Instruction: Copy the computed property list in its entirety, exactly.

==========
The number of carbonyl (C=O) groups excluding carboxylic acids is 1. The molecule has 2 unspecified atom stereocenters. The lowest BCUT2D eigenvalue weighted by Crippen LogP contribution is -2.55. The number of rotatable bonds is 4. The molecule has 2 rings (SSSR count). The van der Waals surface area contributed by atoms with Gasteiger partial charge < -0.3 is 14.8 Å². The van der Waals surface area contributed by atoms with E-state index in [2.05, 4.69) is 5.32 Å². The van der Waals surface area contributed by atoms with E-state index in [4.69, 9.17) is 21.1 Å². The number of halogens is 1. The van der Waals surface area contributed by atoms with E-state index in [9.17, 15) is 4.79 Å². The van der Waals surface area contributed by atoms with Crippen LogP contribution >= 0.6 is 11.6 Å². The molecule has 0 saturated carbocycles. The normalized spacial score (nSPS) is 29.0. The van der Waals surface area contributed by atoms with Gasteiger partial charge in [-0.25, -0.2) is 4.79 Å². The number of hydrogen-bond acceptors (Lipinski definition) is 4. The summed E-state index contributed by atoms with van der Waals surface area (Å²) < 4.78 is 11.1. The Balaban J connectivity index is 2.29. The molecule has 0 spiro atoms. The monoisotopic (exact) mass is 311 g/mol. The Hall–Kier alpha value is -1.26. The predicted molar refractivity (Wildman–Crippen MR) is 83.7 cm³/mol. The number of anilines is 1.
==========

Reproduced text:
The number of carbonyl (C=O) groups excluding carboxylic acids is 1. The molecule has 2 unspecified atom stereocenters. The lowest BCUT2D eigenvalue weighted by Crippen LogP contribution is -2.55. The number of rotatable bonds is 4. The molecule has 2 rings (SSSR count). The van der Waals surface area contributed by atoms with Gasteiger partial charge < -0.3 is 14.8 Å². The van der Waals surface area contributed by atoms with E-state index in [2.05, 4.69) is 5.32 Å². The van der Waals surface area contributed by atoms with E-state index in [4.69, 9.17) is 21.1 Å². The number of halogens is 1. The van der Waals surface area contributed by atoms with E-state index in [9.17, 15) is 4.79 Å². The van der Waals surface area contributed by atoms with Crippen LogP contribution >= 0.6 is 11.6 Å². The molecule has 0 saturated carbocycles. The normalized spacial score (nSPS) is 29.0. The van der Waals surface area contributed by atoms with Gasteiger partial charge in [-0.25, -0.2) is 4.79 Å². The number of hydrogen-bond acceptors (Lipinski definition) is 4. The summed E-state index contributed by atoms with van der Waals surface area (Å²) < 4.78 is 11.1. The Balaban J connectivity index is 2.29. The molecule has 0 spiro atoms. The monoisotopic (exact) mass is 311 g/mol. The Hall–Kier alpha value is -1.26. The predicted molar refractivity (Wildman–Crippen MR) is 83.7 cm³/mol. The number of anilines is 1.